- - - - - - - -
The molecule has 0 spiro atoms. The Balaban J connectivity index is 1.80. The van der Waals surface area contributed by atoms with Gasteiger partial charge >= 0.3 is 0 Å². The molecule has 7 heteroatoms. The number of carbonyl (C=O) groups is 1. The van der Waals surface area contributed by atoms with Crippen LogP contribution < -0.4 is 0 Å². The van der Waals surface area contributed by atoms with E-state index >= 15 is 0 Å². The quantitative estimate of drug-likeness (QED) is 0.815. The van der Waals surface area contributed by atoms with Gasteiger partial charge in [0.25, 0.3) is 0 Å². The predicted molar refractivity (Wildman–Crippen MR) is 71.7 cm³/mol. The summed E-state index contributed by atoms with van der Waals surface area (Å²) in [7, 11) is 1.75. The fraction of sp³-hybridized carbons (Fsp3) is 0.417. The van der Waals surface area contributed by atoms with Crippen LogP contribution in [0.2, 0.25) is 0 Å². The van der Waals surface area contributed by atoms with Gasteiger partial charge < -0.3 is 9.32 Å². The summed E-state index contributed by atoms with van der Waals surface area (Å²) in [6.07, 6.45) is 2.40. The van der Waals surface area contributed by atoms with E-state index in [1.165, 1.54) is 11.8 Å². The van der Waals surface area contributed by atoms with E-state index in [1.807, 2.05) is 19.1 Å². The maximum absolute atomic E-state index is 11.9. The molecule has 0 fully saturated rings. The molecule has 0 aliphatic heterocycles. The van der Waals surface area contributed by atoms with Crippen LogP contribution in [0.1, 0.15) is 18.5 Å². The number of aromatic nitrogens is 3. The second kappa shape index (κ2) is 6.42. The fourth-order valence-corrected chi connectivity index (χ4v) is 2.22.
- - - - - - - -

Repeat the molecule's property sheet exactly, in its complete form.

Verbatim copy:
The molecule has 0 spiro atoms. The Balaban J connectivity index is 1.80. The van der Waals surface area contributed by atoms with Gasteiger partial charge >= 0.3 is 0 Å². The molecule has 7 heteroatoms. The number of carbonyl (C=O) groups is 1. The van der Waals surface area contributed by atoms with Crippen LogP contribution < -0.4 is 0 Å². The van der Waals surface area contributed by atoms with E-state index >= 15 is 0 Å². The quantitative estimate of drug-likeness (QED) is 0.815. The van der Waals surface area contributed by atoms with Gasteiger partial charge in [0.25, 0.3) is 0 Å². The predicted molar refractivity (Wildman–Crippen MR) is 71.7 cm³/mol. The summed E-state index contributed by atoms with van der Waals surface area (Å²) in [7, 11) is 1.75. The fraction of sp³-hybridized carbons (Fsp3) is 0.417. The van der Waals surface area contributed by atoms with Crippen LogP contribution in [0.2, 0.25) is 0 Å². The van der Waals surface area contributed by atoms with Gasteiger partial charge < -0.3 is 9.32 Å². The summed E-state index contributed by atoms with van der Waals surface area (Å²) in [6.07, 6.45) is 2.40. The van der Waals surface area contributed by atoms with E-state index in [1.165, 1.54) is 11.8 Å². The van der Waals surface area contributed by atoms with E-state index in [1.807, 2.05) is 19.1 Å². The maximum absolute atomic E-state index is 11.9. The molecule has 0 fully saturated rings. The molecule has 0 aliphatic heterocycles. The van der Waals surface area contributed by atoms with Crippen LogP contribution in [0.1, 0.15) is 18.5 Å². The number of aromatic nitrogens is 3. The second kappa shape index (κ2) is 6.42. The fourth-order valence-corrected chi connectivity index (χ4v) is 2.22.